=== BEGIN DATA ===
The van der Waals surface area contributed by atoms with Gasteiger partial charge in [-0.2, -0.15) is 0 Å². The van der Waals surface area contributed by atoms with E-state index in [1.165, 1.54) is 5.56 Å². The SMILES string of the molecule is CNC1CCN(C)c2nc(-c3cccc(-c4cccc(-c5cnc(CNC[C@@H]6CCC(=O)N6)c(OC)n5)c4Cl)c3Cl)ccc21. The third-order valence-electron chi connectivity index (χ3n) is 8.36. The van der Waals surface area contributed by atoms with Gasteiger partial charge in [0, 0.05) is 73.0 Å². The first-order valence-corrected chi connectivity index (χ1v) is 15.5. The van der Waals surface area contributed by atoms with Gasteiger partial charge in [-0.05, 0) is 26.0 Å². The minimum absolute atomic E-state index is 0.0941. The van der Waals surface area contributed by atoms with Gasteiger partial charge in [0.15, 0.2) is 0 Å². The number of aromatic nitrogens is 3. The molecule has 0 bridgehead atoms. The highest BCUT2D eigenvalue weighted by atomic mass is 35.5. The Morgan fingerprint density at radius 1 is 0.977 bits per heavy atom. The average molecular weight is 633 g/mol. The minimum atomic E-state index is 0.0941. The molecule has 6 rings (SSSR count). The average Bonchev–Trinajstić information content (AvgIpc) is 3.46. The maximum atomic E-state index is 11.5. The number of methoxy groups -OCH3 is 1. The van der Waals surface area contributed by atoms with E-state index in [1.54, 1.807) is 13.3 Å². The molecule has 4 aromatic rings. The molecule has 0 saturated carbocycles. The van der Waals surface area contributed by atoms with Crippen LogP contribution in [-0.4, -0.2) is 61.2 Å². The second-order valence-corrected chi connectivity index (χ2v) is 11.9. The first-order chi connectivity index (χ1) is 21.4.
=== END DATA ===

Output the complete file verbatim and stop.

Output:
The van der Waals surface area contributed by atoms with Gasteiger partial charge in [-0.2, -0.15) is 0 Å². The van der Waals surface area contributed by atoms with E-state index in [1.165, 1.54) is 5.56 Å². The SMILES string of the molecule is CNC1CCN(C)c2nc(-c3cccc(-c4cccc(-c5cnc(CNC[C@@H]6CCC(=O)N6)c(OC)n5)c4Cl)c3Cl)ccc21. The third-order valence-electron chi connectivity index (χ3n) is 8.36. The van der Waals surface area contributed by atoms with Gasteiger partial charge in [0, 0.05) is 73.0 Å². The first-order valence-corrected chi connectivity index (χ1v) is 15.5. The van der Waals surface area contributed by atoms with Gasteiger partial charge in [-0.05, 0) is 26.0 Å². The minimum absolute atomic E-state index is 0.0941. The van der Waals surface area contributed by atoms with Gasteiger partial charge in [0.15, 0.2) is 0 Å². The number of aromatic nitrogens is 3. The molecule has 0 bridgehead atoms. The highest BCUT2D eigenvalue weighted by atomic mass is 35.5. The Morgan fingerprint density at radius 1 is 0.977 bits per heavy atom. The average molecular weight is 633 g/mol. The minimum atomic E-state index is 0.0941. The molecule has 6 rings (SSSR count). The average Bonchev–Trinajstić information content (AvgIpc) is 3.46. The maximum atomic E-state index is 11.5. The number of methoxy groups -OCH3 is 1. The van der Waals surface area contributed by atoms with E-state index in [1.54, 1.807) is 13.3 Å². The molecule has 4 aromatic rings. The molecule has 0 saturated carbocycles. The van der Waals surface area contributed by atoms with Crippen LogP contribution in [-0.4, -0.2) is 61.2 Å². The second-order valence-corrected chi connectivity index (χ2v) is 11.9. The first-order chi connectivity index (χ1) is 21.4.